Five Steps of
The Church In China
Two years after their take over of China in 1949, the Communist
party expelled some 10,000 missionaries from the mainland thereby
ending the era of western evangelization in the largest Asian
country. During the Cultural Revolution of the 60's, the Communist
party declared China a religion-less state. Churches and mosques were
closed. Every religion encountered persecution. Believers who met in
“house churches” were arrested, beaten, and put into prison.
Their Bibles and meeting places were destroyed. Even today while the
Chinese government officially allows churches to conduct worship
services, Christians still suffer persecution. In May police raided
approximately 100 “house-churches” in a northern province,
detaining almost 600 believers. Most were released but over 100
leaders remain in custody. Two days later in another province, three
women were arrested, held for two days and brutally beaten. One
suffered a heart attack. Given the intensity of the persecution in
Communist China, we need to ask ourselves, how has the Church in
China not only survived but thrived?
One author explained “It is because the Chinese can't live on
bread (or rice), computers and mobile phones alone. Whether it is
indigenous Falun Gong (that the Chinese government ruthlessly
crushed) or alien Christianity, the Chinese need some food for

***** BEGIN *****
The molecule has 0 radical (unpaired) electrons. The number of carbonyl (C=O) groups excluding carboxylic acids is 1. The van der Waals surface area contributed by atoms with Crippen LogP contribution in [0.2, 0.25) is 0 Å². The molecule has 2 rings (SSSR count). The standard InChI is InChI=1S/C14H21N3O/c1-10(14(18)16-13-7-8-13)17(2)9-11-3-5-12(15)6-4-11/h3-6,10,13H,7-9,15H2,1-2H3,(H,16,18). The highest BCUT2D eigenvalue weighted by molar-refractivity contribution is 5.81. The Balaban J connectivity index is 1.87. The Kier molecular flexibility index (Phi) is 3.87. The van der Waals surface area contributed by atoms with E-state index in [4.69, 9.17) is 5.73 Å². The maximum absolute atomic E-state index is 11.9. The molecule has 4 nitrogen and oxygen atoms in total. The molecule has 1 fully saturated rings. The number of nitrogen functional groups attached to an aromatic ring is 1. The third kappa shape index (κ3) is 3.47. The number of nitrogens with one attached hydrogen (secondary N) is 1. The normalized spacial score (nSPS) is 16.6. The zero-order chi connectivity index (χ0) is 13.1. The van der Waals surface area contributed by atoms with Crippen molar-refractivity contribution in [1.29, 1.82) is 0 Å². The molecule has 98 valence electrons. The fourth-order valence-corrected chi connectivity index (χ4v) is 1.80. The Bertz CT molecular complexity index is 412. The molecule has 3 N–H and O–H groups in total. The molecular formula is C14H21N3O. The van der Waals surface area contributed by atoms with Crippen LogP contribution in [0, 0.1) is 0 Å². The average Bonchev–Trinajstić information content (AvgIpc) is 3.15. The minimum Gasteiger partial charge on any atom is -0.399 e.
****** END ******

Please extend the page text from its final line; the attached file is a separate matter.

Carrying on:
While there is a spiritual hunger in China after 56 years of
Communist rule, that alone does not explain the growth in both the
officially registered churches and the unofficial “house churches.”
The owner of a beauty salon, Xun Jinzhen, near the Beijing zoo
provided additional insight to a reporter:
City people have real problems, and mental pain, that they
can't resolve on their own, "So it's easy for us to convert
these people to Christianity. In the countryside, people are richer
than before, but they still have problems with their health and in
family relationships. Then it's also very easy to bring them to
Xun's shop gives more than facials and manicures. Last year alone
he introduced over 40 people to his church. His success is related to
his aggressive strategy. Notice that Xun states “it's ...very easy
to bring them to Christianity.” He does not wait for
people to ask. He does not sit by his church's telephone hotline
waiting for people to call. He actively brings them to Christ. Xun's
witness is a dramatic illustrations of Paul's words,
How, then, can they call on the one they have not believed
in? And how can they believe in the one of whom they have not heard?
And how can they hear without someone preaching to them? 15
And how can they preach unless they are sent?
The process of salvation is an active five-step movement—of
calling, believing, hearing, preaching, and sending. Paul presents
the elements in reverse order. He begins with the end. The process is
completed when a person calls upon God. Salvation is not secured